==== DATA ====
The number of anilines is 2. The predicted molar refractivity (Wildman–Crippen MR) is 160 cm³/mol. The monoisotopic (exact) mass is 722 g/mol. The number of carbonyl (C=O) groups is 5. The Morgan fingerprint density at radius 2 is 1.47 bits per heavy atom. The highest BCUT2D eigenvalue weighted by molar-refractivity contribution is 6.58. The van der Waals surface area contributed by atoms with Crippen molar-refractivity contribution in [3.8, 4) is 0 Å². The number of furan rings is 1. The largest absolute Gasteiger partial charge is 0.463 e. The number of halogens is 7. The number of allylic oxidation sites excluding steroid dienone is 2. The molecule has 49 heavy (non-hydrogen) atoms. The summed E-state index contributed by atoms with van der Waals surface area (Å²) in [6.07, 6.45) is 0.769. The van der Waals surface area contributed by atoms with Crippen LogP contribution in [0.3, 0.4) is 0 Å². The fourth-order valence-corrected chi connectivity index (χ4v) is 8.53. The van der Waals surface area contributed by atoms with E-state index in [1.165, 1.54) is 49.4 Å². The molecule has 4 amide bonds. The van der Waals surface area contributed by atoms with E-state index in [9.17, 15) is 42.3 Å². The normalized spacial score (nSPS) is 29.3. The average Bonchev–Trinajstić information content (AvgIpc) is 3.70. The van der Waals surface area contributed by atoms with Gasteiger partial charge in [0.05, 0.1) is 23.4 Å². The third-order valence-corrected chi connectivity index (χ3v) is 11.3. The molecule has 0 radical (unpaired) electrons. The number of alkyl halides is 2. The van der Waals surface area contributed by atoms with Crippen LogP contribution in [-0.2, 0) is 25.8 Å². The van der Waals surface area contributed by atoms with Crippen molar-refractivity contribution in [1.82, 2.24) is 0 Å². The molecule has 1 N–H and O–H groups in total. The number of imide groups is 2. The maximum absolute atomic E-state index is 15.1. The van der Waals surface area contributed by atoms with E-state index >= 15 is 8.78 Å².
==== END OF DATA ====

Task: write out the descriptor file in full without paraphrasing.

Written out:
The number of anilines is 2. The predicted molar refractivity (Wildman–Crippen MR) is 160 cm³/mol. The monoisotopic (exact) mass is 722 g/mol. The number of carbonyl (C=O) groups is 5. The Morgan fingerprint density at radius 2 is 1.47 bits per heavy atom. The highest BCUT2D eigenvalue weighted by molar-refractivity contribution is 6.58. The van der Waals surface area contributed by atoms with Crippen molar-refractivity contribution in [3.8, 4) is 0 Å². The number of furan rings is 1. The largest absolute Gasteiger partial charge is 0.463 e. The number of halogens is 7. The number of allylic oxidation sites excluding steroid dienone is 2. The molecule has 49 heavy (non-hydrogen) atoms. The summed E-state index contributed by atoms with van der Waals surface area (Å²) in [6.07, 6.45) is 0.769. The van der Waals surface area contributed by atoms with Crippen LogP contribution in [0.3, 0.4) is 0 Å². The fourth-order valence-corrected chi connectivity index (χ4v) is 8.53. The van der Waals surface area contributed by atoms with E-state index in [1.165, 1.54) is 49.4 Å². The molecule has 4 amide bonds. The van der Waals surface area contributed by atoms with E-state index in [9.17, 15) is 42.3 Å². The normalized spacial score (nSPS) is 29.3. The average Bonchev–Trinajstić information content (AvgIpc) is 3.70. The van der Waals surface area contributed by atoms with Gasteiger partial charge in [0.05, 0.1) is 23.4 Å². The third-order valence-corrected chi connectivity index (χ3v) is 11.3. The molecule has 0 radical (unpaired) electrons. The number of alkyl halides is 2. The van der Waals surface area contributed by atoms with Crippen LogP contribution in [-0.2, 0) is 25.8 Å². The van der Waals surface area contributed by atoms with Crippen molar-refractivity contribution in [1.82, 2.24) is 0 Å². The molecule has 1 N–H and O–H groups in total. The number of imide groups is 2. The maximum absolute atomic E-state index is 15.1. The van der Waals surface area contributed by atoms with E-state index >= 15 is 8.78 Å².